Kathleen Parker
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``Il n'y a pas de grand homme pour son valet-de-chambre.'' (No man is a hero to his valet.)
-- Mme. A.M. Bigot de Cornuel

At least he's still got good hair.

Otherwise, it may be over for John Edwards, thanks to a resurrected video of him primping, too lovingly, his hair.

The video, set to the song ``I Feel Pretty,'' has been airing on television, posted on YouTube and circulating on the Internet the past few days with potentially devastating effect for the man unflatteringly referred to as the ``Breck Girl.'' It also illustrates the enormous power of YouTube in politics forevermore.

For a while, it seemed Edwards might shake the Breck brand. Recently, while responding to Ann Coulter's remark referring to him with a word we're not allowed to use, Edwards sported a studiously short-cropped, un-boyish do. His face was so frozen in gravitas that Dick Cheney sent him a bottle of champagne and a joy buzzer.

Now, thanks to the omnipresent and unforgiving YouTube -- and the incessant linkage of Web sites -- John Edwards isn't just associated with hair. He is hair.

He's also a stand-in for Narcissus, mesmerized by his own beauty reflected in the small mirror he holds up to appraise himself. I feel pretty, oh so pretty. I feel pretty and witty and ... oh never mind.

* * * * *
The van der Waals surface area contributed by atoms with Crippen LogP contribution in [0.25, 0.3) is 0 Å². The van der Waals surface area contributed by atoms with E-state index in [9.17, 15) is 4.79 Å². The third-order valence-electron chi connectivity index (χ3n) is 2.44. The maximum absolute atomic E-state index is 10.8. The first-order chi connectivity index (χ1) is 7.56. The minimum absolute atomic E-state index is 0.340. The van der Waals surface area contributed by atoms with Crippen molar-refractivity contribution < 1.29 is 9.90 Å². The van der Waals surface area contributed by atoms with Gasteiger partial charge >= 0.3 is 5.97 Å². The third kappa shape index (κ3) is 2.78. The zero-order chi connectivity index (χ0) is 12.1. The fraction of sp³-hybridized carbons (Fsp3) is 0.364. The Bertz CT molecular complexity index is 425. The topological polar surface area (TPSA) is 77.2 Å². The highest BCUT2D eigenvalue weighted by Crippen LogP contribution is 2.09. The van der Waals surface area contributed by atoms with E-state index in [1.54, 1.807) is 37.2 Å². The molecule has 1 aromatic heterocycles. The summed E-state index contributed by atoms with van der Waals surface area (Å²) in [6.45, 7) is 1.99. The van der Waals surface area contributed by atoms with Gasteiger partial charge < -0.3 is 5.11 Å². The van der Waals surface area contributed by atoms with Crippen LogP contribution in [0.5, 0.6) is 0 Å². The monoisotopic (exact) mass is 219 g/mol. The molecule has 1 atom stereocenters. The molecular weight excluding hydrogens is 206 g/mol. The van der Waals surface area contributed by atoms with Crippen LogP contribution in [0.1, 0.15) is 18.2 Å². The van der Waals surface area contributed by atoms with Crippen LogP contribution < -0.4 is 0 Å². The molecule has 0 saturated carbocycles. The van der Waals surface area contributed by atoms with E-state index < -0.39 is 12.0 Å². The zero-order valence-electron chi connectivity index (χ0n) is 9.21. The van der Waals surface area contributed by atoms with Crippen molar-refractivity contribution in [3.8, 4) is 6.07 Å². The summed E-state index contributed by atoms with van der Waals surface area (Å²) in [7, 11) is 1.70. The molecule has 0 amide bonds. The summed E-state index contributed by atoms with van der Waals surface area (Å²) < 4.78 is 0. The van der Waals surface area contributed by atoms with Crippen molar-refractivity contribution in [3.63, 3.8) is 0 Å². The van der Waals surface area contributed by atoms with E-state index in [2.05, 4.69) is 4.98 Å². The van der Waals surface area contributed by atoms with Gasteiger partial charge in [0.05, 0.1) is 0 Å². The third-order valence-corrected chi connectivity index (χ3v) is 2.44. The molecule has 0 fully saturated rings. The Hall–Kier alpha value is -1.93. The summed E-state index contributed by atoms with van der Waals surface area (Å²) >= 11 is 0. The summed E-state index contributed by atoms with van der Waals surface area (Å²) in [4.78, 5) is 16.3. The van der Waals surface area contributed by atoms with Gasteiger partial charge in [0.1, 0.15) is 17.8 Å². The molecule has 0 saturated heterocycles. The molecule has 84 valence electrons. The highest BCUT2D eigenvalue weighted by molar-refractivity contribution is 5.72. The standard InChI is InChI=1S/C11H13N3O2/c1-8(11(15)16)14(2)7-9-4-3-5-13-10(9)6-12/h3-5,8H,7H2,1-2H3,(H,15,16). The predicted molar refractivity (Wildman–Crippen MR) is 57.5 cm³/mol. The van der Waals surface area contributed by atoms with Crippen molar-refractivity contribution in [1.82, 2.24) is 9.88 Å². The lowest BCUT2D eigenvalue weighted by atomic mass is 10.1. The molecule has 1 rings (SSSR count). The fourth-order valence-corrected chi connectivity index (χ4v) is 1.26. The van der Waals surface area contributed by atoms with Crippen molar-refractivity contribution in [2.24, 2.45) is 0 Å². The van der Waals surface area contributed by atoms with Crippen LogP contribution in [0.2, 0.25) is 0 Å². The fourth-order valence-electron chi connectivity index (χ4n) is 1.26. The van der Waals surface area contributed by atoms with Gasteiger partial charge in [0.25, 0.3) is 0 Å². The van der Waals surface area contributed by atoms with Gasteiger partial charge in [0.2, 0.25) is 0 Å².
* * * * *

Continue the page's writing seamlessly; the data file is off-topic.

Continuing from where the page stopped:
Anyone who has had a photograph taken or appeared on camera understands that primping precedes picture. We've all done it. Combed the hair, worn the makeup, considered the surgery.

But not all of us are running for president of the United States. Didn't Edwards know they were filming? Didn't the doo-wop dude of the Blogosphere know that the Internet crouches in wait for anyone who dares pretend to the throne? The captured moment shows Edwards not just fixing his hair, but taking it very, very seriously. After he sweeps his bangs aside for about the tenth time -- and after the makeup artist has finished muting his shine -- Edwards takes the small powder compact from her for a final review.

Another brush of the bangs. Another. Another. He is not just interested in how he looks. He is riveted, his laser gaze so intense, you wonder: What's he looking for?

Many times lately, I've defended Edwards in private conversations, saying it's not his fault he's so cute. He was born that way. It's not his fault he looks young for his age. Lucky people do. It's not his fault that he's rich. At least it's not un-American, even if his populist ``Two Americas'' message rings a little faux as he builds a 28,000-square-foot monument to Ego. I mean, a house.

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Kathleen Parker

Kathleen Parker is a syndicated columnist with the Washington Post Writers Group.
 
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